Date of Submission
Academic Programs and Concentrations
Project Advisor 1
The dystopian genre in literature is not a happy genre. We are not drawn to works of dystopian fiction because we expect to be satisfied: there are no “fuzzy feelings” in books like Aldous Huxley’s Brave New World, George Orwell’s 1984, or Yevgeny Zamyatin’s We. Rather, we are fascinated by the thought processes and the questions that these nightmarish societies inspire. This thesis explores one such question, namely: what is the relationship between language, the individual, and society at large? Through an analysis of the three pivotal dystopian books above, I show how this relationship plays a key role in the development of any dystopia, and that these governments’ exploitation of this relationship is the root of what we find most disturbing in dystopian literature.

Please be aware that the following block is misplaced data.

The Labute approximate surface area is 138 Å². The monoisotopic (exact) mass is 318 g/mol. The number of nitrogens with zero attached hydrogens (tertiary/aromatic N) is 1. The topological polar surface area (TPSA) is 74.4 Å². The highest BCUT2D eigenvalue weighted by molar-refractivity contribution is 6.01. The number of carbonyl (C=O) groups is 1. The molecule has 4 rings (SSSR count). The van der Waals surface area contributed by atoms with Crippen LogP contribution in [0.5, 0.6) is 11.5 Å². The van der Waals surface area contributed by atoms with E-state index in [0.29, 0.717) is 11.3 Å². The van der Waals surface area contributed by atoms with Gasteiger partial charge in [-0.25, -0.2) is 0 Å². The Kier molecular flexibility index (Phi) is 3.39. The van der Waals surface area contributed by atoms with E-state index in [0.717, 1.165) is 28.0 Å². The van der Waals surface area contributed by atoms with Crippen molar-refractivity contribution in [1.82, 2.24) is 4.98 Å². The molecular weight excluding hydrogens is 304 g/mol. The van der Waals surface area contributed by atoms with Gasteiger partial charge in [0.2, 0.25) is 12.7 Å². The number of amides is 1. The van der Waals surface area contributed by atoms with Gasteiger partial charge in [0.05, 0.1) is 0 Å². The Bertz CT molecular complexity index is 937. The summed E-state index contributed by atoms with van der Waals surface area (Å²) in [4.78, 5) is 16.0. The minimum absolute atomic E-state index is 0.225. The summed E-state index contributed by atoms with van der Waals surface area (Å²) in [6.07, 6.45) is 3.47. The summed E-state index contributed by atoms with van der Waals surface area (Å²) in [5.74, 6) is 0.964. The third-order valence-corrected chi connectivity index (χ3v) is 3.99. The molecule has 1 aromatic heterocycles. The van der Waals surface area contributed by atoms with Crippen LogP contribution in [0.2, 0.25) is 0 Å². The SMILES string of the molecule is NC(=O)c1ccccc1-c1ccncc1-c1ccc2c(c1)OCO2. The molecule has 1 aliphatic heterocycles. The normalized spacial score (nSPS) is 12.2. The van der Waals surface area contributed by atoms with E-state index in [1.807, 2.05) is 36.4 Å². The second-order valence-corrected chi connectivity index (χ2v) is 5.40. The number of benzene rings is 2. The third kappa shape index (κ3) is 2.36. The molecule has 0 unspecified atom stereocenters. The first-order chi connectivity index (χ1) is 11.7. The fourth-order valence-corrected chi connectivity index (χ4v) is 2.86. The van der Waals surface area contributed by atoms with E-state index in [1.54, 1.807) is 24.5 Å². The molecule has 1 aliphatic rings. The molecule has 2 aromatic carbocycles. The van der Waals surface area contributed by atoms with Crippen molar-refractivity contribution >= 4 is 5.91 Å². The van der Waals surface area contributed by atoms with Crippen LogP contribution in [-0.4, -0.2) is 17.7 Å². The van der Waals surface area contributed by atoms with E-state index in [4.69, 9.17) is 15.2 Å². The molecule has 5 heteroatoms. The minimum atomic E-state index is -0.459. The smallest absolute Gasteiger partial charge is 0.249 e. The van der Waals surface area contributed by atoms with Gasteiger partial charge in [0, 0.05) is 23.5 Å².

Open Access Agreement
Creative Commons License
This work is licensed under a Creative Commons Attribution-Noncommercial-No Derivative Works 4.0 License.
Peery, Sidney Woodson, "The Language of Dystopia" (2017). Senior Projects Spring 2017. 231.
This work is protected by a Creative Commons license. Any use not permitted under that license is prohibited.